I’ll also work in a soft consonant sound, usually in his last name. That tells the reader that no matter how arrogant or difficult the hero is, he has a vulnerable spot that the heroine will eventually uncover. The sheriff and hero in my next book Calico Spy is named Grant Garrison (January 2016). The s sound indicates there’s more to him than meets the eye.

As for the heroine: It depends what her role is. If she has a humorous bent I’ll name her accordingly. In Undercover Bride, the heroine’s name is Maggie Cartwright. The name Maggie reminds me of the word giggle so we know she’s got a light side. Her last name makes me think of cartwheels. That’s an appropriate vision as she turns the life of the hero upside down.

The letter K makes me smile so I tend to favor names with that letter. You just know that Kate Whittaker will be a fun character.

The current series I’m working on takes place in Two-Time, Texas (ah, the joy of naming towns). I worried that readers might have trouble keeping track of the town’s many residents over the course of three books. I solved the problem by giving minor characters nicknames. The butcher is known as T-Bone and the barber called Ben the BaBa.

I’m constantly on the lookout for character names and keep a notebook handy to jot down names that catch my eye. I study movie credits and concert programs. I even came up with a name for my spindle-shaped mayor at a traffic light when I stopped behind a Troutman Plumbing truck.

What are your favorite character names? Have you ever come across a character who shared your name? Do you ever wonder why a writer chose a certain name?


 Oh, no!  She shot the Texas Ranger.  Now what?

Margaret’s story: The Nutcracker Bride

12brides of ChristmasAmazon

What’s in a Name?

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BabyFor those of you who have children, do you remember the excitement (and perhaps the anxiety) that filled you as you began selecting names? It’s a weighty responsibility, knowing your child will be saddled with whatever you choose for the length of his/her life. No pressure. Ha!

Names are so important. We want our girls’ names to be beautiful and our boys’ names to be strong. Yet more than that, we want them to have meaning. Perhaps you chose a name because of the meaning inherent in that name’s origin. Or maybe you selected a name from your ancestry that carries significance for your family.

As an author, I’m faced with the same dilemma when selecting names for my characters. Not only do I want the names to sound good and roll easily off the reader’s tongue, but I love to give extra meaning to the names, perhaps a meaning that no one else will ever pick up on besides me.

TailorMadecover1For example, in my debut novel, my main characters are Jericho Tucker and Hannah Richards. Yes, I love using biblical names. They fit the historical setting perfectly, but in my hero’s case there was extra meaning involved. Jericho’s name was symbolic. Like the biblical city whose walls came tumbling down, Jericho or “J.T.” had built walls around his heart that needed to come down in order for him to open himself to the heroine’s love. And Hannah Richards? Well, her name had personal significance to me. You see, my dad died when I was only 16, and I wanted to honor him in some subtle way in my first published novel. His name was Richard, and it seemed fitting to let my heroine carry his name.head in the clouds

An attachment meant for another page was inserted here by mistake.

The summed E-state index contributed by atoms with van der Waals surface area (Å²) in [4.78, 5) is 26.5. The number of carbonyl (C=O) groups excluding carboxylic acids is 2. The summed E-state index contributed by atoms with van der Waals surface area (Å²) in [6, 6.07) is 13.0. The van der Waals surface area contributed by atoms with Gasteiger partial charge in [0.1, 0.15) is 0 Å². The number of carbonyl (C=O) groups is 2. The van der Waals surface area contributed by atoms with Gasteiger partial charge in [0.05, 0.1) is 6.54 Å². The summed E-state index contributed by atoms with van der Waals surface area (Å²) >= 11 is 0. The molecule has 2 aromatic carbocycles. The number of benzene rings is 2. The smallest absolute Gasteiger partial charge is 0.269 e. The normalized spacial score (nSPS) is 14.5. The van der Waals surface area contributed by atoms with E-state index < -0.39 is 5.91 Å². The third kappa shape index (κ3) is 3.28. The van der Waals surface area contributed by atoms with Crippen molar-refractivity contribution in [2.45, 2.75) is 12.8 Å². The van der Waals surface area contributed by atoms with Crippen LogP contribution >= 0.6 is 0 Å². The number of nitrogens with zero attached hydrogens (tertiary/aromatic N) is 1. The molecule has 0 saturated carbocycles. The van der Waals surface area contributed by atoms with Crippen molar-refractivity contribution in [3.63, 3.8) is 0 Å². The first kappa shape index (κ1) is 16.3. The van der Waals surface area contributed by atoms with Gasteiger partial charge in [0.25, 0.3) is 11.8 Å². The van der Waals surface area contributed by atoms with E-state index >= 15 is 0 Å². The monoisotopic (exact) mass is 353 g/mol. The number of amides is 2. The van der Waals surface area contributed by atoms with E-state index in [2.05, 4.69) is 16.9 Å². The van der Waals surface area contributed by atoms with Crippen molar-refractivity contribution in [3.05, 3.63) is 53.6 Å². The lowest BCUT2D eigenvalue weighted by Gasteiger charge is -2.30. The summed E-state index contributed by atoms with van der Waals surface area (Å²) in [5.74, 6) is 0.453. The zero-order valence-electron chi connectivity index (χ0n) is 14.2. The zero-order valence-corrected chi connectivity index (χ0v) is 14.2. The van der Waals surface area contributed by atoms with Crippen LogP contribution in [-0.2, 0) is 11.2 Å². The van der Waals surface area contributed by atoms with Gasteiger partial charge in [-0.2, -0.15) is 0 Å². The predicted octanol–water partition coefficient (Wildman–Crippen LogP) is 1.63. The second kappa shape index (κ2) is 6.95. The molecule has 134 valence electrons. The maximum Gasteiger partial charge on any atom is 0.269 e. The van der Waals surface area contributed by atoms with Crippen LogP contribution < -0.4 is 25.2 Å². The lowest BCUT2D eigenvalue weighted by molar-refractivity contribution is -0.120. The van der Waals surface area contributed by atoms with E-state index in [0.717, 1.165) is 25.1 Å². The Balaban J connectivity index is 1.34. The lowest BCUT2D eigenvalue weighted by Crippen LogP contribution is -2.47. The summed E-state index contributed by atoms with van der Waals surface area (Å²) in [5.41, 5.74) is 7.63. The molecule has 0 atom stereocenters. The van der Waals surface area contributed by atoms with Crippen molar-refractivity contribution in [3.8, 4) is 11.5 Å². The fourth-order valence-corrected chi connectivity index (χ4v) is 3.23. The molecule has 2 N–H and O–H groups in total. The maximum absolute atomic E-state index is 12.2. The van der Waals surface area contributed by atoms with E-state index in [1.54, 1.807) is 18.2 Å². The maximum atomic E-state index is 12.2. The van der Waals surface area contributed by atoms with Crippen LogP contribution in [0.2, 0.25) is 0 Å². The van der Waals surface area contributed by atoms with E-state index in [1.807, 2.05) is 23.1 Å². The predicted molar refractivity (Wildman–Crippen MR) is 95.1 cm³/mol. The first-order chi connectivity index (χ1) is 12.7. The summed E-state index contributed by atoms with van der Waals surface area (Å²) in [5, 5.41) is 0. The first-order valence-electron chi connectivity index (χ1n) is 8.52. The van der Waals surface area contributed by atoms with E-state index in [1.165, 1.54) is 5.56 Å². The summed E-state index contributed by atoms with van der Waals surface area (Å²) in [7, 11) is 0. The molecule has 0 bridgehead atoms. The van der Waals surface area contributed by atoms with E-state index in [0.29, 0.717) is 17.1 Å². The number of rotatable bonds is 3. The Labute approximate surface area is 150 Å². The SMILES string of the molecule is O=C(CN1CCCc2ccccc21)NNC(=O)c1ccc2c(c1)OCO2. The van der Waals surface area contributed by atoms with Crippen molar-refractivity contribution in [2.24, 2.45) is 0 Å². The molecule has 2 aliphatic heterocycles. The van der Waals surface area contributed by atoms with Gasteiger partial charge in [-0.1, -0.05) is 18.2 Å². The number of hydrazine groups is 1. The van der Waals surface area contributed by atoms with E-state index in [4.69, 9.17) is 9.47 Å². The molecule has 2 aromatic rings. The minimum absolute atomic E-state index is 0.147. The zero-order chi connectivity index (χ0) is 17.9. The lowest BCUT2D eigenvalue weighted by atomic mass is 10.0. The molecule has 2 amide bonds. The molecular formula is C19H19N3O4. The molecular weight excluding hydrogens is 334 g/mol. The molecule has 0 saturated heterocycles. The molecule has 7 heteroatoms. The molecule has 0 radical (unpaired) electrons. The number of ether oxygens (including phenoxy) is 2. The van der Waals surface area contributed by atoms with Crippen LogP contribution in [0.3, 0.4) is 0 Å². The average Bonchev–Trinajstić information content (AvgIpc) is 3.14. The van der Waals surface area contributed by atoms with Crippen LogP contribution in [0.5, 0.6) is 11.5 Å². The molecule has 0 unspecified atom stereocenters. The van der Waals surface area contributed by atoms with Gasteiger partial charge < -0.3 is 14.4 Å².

Gideon Westcott and Adelaide Proctor from Head in the Clouds had some play on their names that probably only I cared about, but they helped me relate to the characters as I wrote. Gideon Westcott was a British nobleman who came to Texas to run a sheep ranch. Gideon from the Bible used a sheep’s fleece to ask God for confimation of his mission. Adelaide Proctor was a teacher and teacher is often synonymous with the term proctor.

Short-Straw Bride CoverStealing The PreacherOf course, the Archer brothers from Short-Straw Bride and Stealing the Preacher were named for heroes from the Alamo – Travis, Crockett, Bowie (who went by Jim), and Neill. I had fun tying those into Texas history since my books are all set in Texas. But did anyone notice that the heroine who paired up with Crockett – Joanna Robbins – had a play on her name as well? Her father was an ex-outlaw who robbed stage coaches and trains. (Yes, I see your eyes rolling.)

One of my favorite sources for names is the Social Security website. You can search the most popular names by year as far back 1880 – ideal for a historical writer. You’ll find timeless names like Charles and Michael, Elizabeth and Mary. But then there are the names that make you wince like Elmer and Rufus, or Gertrude and Bertha (yes, all these made the top 100 in 1880). But what is really interesting from a historical perspective are the popularity of cross-gender names. Now, girls have worn boys’ names proudly for years, but back in the day, it’s a little scary how how popular girls’ names were for boys.

Here’s a few from the 1880-1885 lists – remember these are boy’s names:

Marion    Leslie    Pearl    Lynn    Pink    Mary    Loren    Madison    Cary    Fay    Allie    Sandy    Dee    Jean    Jules    Anna    Clair    Minnie    Kelly    Shirley.

Now, just because a name is historically accurate, does not mean it would make a great character name. I just can’t imagine naming my rugged cowboy hero Minnie or Shirley. And calling him Anna or Mary would just leave readers scratching their heads. Especially if the heroine was named Lou or Johnnie (popular female names during that time). Although . . . I have dear friends named Lacy and Jaye. Lacy is a very masculine Texas game warden while Jaye is his lovely wife. When they were first introduced at church, however, it took me weeks to get their names sorted out.

What kind of names do you enjoy most when you are reading novels?

What weird names have you run across in books or real life that make you cringe?